Pride and Prejudice; Jane Austen

Pride and Prejudice:

Sweet Jane

Jane Bennet, though not one of the two main characters in Jane Austen's novel, is a character rich in qualities that symbolize and help introduce many topics with which Pride and Prejudice deals with. Her character is present throughout most of the book, giving up its importance every now and then yet never decreasing its contributions to the story and the messages intended by Austen. Miss Bennet is very well described both physically and emotionally through direct descriptions or the indirect help of the dialogue among other characters.

When the reader first begins the novel, all the attention falls on Jane's beauty. “'You are dancing with the only handsome girl in the room,' said Mr. Darcy.” This suggests, later on in the novel, the greatness of her looks, for it is the first woman seen as beautiful by Mr. Darcy even though he and other characters will later talk about the other women's beauty. Her mother is especially proud of her because of this quality and sees in her the favorite daughter. This is in most part due to the importance Mrs. Bennet gives to other's opinions.

During the ball, the narration describes with detail the amount of times Jane dances with Mr. Bingley. This is one of the many representations and examples of how young ladies are pressured into finding a husband in this society; moreover, this specific scene shows and introduces the reader the amount of gossip concerning this matter.

Throughout this novel, Austen gradually presents the reader with a new quality, most of the time a virtue, of this creature. The first one is modesty: “Compliments always take you by surprise, and me never” says her sister Elizabeth at the ball when Jane is astonished at the fact that Mr. Bingley asks her for a second dance. “'Tis too much!' she added, `by far too much. I do not deserve it. Oh! why is not every body as happy?'” It is never mentioned in this novel that she might think of herself as beautiful or would give for granted Mr. Bingley's feelings for her without a great dose of modesty and innocence.

She is also pictured as incapable of thinking ill of anyone, at least not before having any certain knowledge and evidence of its being true. “Oh! you are a great deal too apt you know, to like people in general. You never see a fault in any body. All the world are good and agreeable in your eyes. I never heard you speak ill of a human being in my life.” Many times does her sister Lizzy mention this quality of hers in the text. However, this sometimes attributes to her a sense of foolishness, a gullible and innocent nature, as represented by her sister also saying: “With your good sense, to be so honestly blind to the follies and nonsense of others!”

Mr. Bingley's sisters' first portrayal of her will label her character as sweet, a label that is to remain with her for the rest of the story. However, they later betray her when they separate her from his brother in an attempt to avoid their marriage. That is one of the many ways in which she symbolizes the victim in Pride and Prejudice. “But when the gentlemen entered, Jane was no longer the first object.” She naively believes her friends' good intentions and refuses to believe that they would try to keep Bingley away from her. “What a stroke was this for poor Jane! who would willingly have gone through the world without believing that so much wickedness existed in the whole race of mankind, as was here recollected in one individual.”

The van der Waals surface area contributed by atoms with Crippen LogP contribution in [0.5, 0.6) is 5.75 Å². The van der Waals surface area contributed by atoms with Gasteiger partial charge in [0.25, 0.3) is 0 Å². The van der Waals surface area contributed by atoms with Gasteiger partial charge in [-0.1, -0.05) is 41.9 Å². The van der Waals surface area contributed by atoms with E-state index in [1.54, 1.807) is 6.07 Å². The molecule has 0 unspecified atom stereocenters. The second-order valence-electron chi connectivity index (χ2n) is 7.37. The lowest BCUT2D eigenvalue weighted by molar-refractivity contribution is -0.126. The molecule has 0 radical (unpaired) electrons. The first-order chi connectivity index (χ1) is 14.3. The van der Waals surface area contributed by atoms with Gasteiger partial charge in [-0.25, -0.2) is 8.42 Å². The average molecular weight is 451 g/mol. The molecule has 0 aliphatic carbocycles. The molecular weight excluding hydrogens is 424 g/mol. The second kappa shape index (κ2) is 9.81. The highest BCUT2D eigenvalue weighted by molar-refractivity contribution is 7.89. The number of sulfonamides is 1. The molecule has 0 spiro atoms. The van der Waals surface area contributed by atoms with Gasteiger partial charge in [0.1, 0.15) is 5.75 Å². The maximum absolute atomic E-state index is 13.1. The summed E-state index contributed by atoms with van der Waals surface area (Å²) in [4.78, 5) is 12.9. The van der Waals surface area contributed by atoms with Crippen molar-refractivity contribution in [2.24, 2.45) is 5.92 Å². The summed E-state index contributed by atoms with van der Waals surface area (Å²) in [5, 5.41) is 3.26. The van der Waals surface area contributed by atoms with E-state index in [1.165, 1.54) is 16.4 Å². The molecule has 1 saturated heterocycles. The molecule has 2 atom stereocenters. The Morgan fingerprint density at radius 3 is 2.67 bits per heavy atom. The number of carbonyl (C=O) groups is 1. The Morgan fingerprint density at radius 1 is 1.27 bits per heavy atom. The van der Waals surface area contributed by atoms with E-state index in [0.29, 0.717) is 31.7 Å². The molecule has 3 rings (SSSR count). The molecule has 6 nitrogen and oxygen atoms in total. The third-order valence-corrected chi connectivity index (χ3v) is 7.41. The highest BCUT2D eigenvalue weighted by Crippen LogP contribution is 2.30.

She is also seen as a very reserved woman for she shows “a composure of temper and a uniform cheerfulness of manner, which would guard her from the suspicions of the impertinent” in front of Mr. Bingley at first. This makes the reader doubt of the seriousness of her love for him, effect that also leads Mr. Darcy to suspect that she is not in love with his friend at all. Therefore, along the novel, one sees how many times her quietness or even some of her virtues turn back to her negatively.

Her character shows the inevitable involvement in a game of seduction, a game of showing more or less than is felt, that is more complex than it seems. “In nine cases out of ten, a woman had better shew more affection than she feels. Bingley likes your sister undoubtedly; but he may never do more than like her, if she does not help him on.” Her mother always places her in circumstances and expectations in which she is obliged to “trap” Bingley. Some examples of this is: when Mrs. Bennet manages to leave them alone in the room, when she sits them together at meals, her many offers to have dinner at their residence, and the pressure to have her daughter stay at Bingley's house when she is sick (and long after she is recovered). “Her sisters were uneasy for her, but her mother was delighted.” This is another way in which Jane's character is victimized: her mother is far more concerned about her marrying a wealthy man than her health and happiness. When Lydia is married, even though her wedding brings much embarrassing reputation, tells her: "“h! Jane, I take your place now, and you must go lower, because I am a married woman.”

Jane's favorite sister is Elizabeth, who gives her many attentions and finds in her a friend. She is considered to be one calmer, nicer and less superficial daughter than the other three (Lydia, Mary and Catherine). That is why there is so much secrecy and complicity between the two eldest sisters and the author mentions them together so often. She is also, after Elizabeth, her father's favorite daughter because, unlike the young ones, she is sensible and does not resemble the mother so much.